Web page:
A detailed analysis of gene fusions present at high frequency in the most common pediatric brain tumors has been performed for the first time in a study published online in Genome Research, shedding new light on how these genomic rearrangements form in the early stages of cancer.
Genomic rearrangements, genetic changes that alter the structure of chromosomes, have a positive role in evolution by creating genetic diversity and new genes; however, rearrangements can also predispose to or potentially initiate diseases such as cancer. Gene fusions as a result of genomic rearrangement have been observed in several types of cancer, and recently two gene fusions involving the RAF gene family were identified in the majority of pilocytic astrocytomas, the most common type of pediatric brain tumor.
RAF gene fusions have been shown to activate the MAP kinase pathway, a cell-signaling pathway linked to tumor formation. However, the mechanisms by which the RAF gene fusions form remained largely unknown. A team of researchers from the United Kingdom and the United States has now analyzed in detail the DNA sequences surrounding the points of the genome that are broken and abnormally fused, uncovering clues to the origin of childhood brain tumors.
The group sequenced and analyzed DNA around the breakpoints of the fused genes in 42 pediatric low-grade astrocytomas, finding a particular pattern of DNA sequence occurring more commonly than expected. "We were particularly interested to find significant enrichment of a pattern in the DNA sequence called microhomology," said Dr. Denise Sheer of Queen Mary University of London, a senior author of the report.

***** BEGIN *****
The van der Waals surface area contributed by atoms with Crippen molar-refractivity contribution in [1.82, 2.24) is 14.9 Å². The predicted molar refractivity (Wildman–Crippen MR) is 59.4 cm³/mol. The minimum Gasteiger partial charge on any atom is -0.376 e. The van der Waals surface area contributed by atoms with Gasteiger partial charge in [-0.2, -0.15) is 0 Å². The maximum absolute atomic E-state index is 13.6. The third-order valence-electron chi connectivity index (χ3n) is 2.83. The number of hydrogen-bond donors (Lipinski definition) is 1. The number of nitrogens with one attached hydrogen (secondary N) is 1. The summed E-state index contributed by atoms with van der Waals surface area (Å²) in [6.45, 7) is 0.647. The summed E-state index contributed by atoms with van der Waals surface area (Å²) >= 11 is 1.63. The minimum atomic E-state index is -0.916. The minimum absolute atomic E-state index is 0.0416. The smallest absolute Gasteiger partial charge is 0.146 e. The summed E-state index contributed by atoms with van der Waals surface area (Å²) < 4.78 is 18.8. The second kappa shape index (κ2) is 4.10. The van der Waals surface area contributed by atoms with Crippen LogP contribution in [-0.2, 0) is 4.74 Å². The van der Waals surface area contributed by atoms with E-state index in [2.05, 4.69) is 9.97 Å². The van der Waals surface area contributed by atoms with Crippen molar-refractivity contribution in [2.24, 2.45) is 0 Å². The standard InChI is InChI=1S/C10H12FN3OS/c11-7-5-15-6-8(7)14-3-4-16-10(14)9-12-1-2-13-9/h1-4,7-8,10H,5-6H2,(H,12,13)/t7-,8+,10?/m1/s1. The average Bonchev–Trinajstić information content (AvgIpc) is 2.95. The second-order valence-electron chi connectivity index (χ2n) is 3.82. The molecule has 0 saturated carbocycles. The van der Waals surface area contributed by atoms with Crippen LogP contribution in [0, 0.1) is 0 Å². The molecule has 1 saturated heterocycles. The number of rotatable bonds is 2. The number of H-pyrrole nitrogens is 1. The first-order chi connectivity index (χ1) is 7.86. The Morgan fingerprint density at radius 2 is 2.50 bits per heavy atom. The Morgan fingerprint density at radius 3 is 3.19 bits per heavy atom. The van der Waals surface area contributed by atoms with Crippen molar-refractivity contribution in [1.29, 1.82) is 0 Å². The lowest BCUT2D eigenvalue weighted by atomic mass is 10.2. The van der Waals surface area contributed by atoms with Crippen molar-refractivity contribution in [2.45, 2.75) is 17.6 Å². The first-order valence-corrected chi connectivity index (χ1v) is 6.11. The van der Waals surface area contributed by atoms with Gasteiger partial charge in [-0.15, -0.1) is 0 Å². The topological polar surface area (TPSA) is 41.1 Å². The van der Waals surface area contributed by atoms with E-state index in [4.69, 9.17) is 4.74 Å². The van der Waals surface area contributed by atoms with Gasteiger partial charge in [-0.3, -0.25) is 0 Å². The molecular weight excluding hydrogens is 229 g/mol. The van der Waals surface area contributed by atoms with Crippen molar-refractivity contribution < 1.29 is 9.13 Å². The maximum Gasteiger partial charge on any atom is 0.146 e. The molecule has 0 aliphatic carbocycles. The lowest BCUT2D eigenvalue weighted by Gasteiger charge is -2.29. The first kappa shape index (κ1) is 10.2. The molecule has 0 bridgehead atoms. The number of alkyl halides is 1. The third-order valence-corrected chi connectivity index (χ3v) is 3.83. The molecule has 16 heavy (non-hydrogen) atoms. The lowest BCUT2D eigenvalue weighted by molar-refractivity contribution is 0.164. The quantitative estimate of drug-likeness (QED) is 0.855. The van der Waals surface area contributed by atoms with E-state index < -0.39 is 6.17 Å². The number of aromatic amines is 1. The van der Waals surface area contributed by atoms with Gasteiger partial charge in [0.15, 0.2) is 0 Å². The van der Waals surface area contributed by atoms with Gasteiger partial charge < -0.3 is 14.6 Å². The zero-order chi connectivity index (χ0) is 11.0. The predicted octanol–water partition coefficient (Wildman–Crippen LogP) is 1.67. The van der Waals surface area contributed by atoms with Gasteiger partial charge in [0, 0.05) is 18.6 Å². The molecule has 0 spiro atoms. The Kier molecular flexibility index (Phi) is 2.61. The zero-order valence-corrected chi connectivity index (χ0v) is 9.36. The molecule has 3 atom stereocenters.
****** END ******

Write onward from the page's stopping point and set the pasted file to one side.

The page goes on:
Sheer described microhomology as the occurrence of several nucleotides, or letters, of DNA at the gene fusion breakpoints that are identical in the two genes involved in the fusion. She explained that this is consistent with a recently proposed mechanism of genomic rearrangement, where microhomology mediates the erroneous joining of DNA fragments during the repair of DNA breaks.
The authors further noted that the characteristics of RAF gene fusions in low-grade astrocytomas studied here could be relevant in other cancers. "The mechanism of gene malfunction that we have uncovered might apply to a large range of cancers in which other types of gene fusion occur," said Dr. David Ellison of St. Jude Children's Research Hospital, also a senior author of the report. "This is an important principle that could help us to understand how cancers start."
Scientists from Barts and the London School of Medicine and Dentistry of Queen Mary University of London (London, UK), St. Jude Children's Research Hospital (Memphis, TN), and the Cancer Research UK London Research Institute (London, UK) contributed to this study.
This work was supported by the Samantha Dickson Brain Tumour Trust, Cancer Research UK, and the American Lebanese Syrian Associated Charities.
Materials provided by Cold Spring Harbor Laboratory. Note: Content may be edited for style and length.
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